I remember it clearly. I was sleeping in southern California. I'd been to a farmworker camp the day before and planned to discuss my moving experience with my father when I got back to Washington. Persistent ringing. Who in hell ...? It's 6:30 am! I was awake.
I had to go to the rectory ASAP. I was staying at a church facility in San Bernardino. Only nuns and priests would call me out of my slumber at six-effing-thirty. I was told to call home.
No answer. My wife was pregnant: had anything gone wrong? Because "wrong" was beginning to be the word rising up in my mind. Something was ... um ... askew. But it was six-effing-thirty, maybe 6:45 by then.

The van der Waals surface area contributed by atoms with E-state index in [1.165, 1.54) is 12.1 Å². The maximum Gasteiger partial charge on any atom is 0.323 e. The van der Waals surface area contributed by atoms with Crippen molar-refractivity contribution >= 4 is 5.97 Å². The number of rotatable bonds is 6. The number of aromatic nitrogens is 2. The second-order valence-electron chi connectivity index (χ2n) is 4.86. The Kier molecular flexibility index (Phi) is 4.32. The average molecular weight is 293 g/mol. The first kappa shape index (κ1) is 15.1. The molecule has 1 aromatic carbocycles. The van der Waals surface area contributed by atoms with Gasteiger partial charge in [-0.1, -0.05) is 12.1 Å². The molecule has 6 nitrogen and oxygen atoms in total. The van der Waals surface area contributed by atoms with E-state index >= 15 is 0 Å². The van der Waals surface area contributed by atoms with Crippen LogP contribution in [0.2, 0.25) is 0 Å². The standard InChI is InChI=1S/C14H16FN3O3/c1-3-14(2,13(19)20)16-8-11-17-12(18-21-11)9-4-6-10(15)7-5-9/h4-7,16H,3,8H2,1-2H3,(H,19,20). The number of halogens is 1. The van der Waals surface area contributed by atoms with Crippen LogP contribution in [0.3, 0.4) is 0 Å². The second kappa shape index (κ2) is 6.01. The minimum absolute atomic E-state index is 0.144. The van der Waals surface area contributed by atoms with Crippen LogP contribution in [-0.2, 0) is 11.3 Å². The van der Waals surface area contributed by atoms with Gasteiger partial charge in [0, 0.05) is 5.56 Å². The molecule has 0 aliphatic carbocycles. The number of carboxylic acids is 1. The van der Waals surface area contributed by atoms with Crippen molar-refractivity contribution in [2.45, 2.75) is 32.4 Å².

Called my mother-in-law. "Your father is dead."
The priest and a nun were looking at me as my face crumpled and I set down the phone. Everyone seemed to be speaking to me at once and I just ran out of the building and out to an avenue and lit a cigarette.
Nobody walks on sidewalks in California. Certainly not that early in the morning.
I returned, let me be sleepwalked to the airport and to an all-day cross-country odyssey to ... what? To confront the debris of my father's life, ended at 59 years of age and nearly 10 months. Five months older than my age today, 31 years later.